Will Sochi be the last Winter Olympics? Has the Earth run out of snow? Readers on the east coast may find this essay from The Atlantic’s Ian Freidman a little ironic today, but he warned just as the snowstorm hit the entire East Coast that global warming was making the Winter Olympics potentially extinct, and that Sochi proves his point:

One of the warmest Winter Olympics in history is getting warmer.

Temperatures reached the low-60s today in Sochi, and they’re expected to stay there on Thursday and Friday. For some perspective, the weather in the coastal resort is now roughly as warm as it was during certaindays of London’s Summer Games in 2012. According to Forecast.io, the average temperature for the Sochi Olympics so far has been 45 degrees Fahrenheit, three degrees lower than the average during the previous Warmest Winter Olympics Ever: the 2010 Vancouver Games. But Sochi’s highs have been higher than Vancouver’s. And Vancouver’s daily average never rose above 50 degrees, while Sochi’s has surpassed that level several times.

All this creates issues. Like mush, which the American snowboarder Shaun White cursedshortly before failing to medal in the relatively cool mountains outside Sochi. Organizers are now compensating for the lack of hard snow with awintery mix of chemicals, water injections, andstrategic snow reserves. Hundreds of snow cannons stand ready in case of emergency.

This week, however, over 100 Olympians, 85 of them American, blamed more than warm weather for the poor conditions. The real culprit, the athletes said in a statement, is climate change—and world leaders better do something about it during climate talks in Paris next year. “Snow conditions are becoming much more inconsistent, weather patterns more erratic, and what was once a topic for discussion is now reality and fact,” U.S. cross-country skier Andrew Newell wrote. “Our climate is changing and we are losing our winters.”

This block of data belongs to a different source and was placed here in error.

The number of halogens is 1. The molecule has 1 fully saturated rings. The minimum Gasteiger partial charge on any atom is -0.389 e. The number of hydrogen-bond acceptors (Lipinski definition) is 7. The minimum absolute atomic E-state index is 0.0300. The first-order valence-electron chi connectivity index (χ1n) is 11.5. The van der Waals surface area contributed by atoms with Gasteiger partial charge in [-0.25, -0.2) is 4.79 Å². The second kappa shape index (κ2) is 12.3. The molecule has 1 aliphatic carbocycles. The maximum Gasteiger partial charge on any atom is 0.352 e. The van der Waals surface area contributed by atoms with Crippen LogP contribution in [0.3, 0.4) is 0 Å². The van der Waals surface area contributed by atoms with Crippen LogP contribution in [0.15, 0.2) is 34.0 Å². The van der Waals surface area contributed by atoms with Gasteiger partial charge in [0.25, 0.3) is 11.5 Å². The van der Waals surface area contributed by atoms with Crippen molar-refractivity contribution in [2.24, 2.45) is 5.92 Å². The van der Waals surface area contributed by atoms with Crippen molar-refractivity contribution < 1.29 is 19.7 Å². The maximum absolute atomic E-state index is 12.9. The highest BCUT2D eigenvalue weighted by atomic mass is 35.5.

First, let’s start with the inherent assumption that Sochi was a reasonable venue for a Winter Olympics in the first place. It wasn’t, and its selection by the IOC raised eyebrows at the time for this very reason. Russia had to promise that they could keep the slopes snowy in order to win the bid, and so far that’s not been an easy task. While many think Russia is all about snowy winters, especially for those who know the history of large armies marching on Moscow, it might help to see a map of Sochi’s location:


That’s Sochi — at nearly the southernmost part of Russia, on the Black Sea. It’s not Siberia or even Moscow, and it’s not even close. The driving distance between Sochi and Moscow is more than a thousand miles, slightly longer than the distance between Los Angeles and Portland, Oregon. It’s roughly the same latitude as southern France, and well below the latitude of London, which Friedman uses as a comparison.

As a quick piece of research demonstrates, the temperatures noted by Friedman for this Olympiad are in fact the average temperature for Sochi at this time of year. The February average for Sochi is 42.8 degrees, and the average daily high is 49, with a low of 37. That’s a pretty poor choice for a Winter Olympics venue that has to rely on a lot of snow sticking to the ground, let alone falling at all. Even London is colder than Sochi on average (41.5 degrees, hi/lo 46.9/36.1). For that matter, so is the 2010 Winter Olympics venue, Vancouver (40.8 degrees, 46.7/34.8), which as Friedman notes was another head-scratching choice by the IOC.

So yes, if the IOC insists on picking warmer-weather sites for its Winter Olympics, then the games will have trouble with snow. Perhaps they should consider the actual climate of their potential sites before picking them in the future. Given that the IOC selected this site, in a region where violent unrest and terrorism are rampant, I’m not too confident that they’ll make better decisions on any basis in the future.

Update: Just for fun, let’s look at the weather conditions today at the last few venues of the Winter Olympics:

  • Vancouver (2010): Hi/lo 47/38, raining (average 46.7/34.8)
  • Turin, Italy (2006): Hi/lo 46/37, raining (average 47.1/30)
  • Salt Lake City, US (2002): Hi/lo 49/39, raining (average 43.2/25.2)
  • Nagano, Japan (1998, using Izuhara): Hi/lo 45/35, windy (average 48/33)
  • Lillehammer, Norway (1994): Hi/lo 34/32, snowing (average 26/18)
  • Albertville, France (1992, using Bourg-Saint-Maurice): Hi/lo 46/32, snowing (average 45.1/26.1)

Basically, all of these venues are sticking close to their averages, with Lillehammer the only one skewing warmer by any significance — and it’s still going to snow tonight in Lillehammer.

Also, I forgot to hat-tip John Ekdahl at Ace for the story.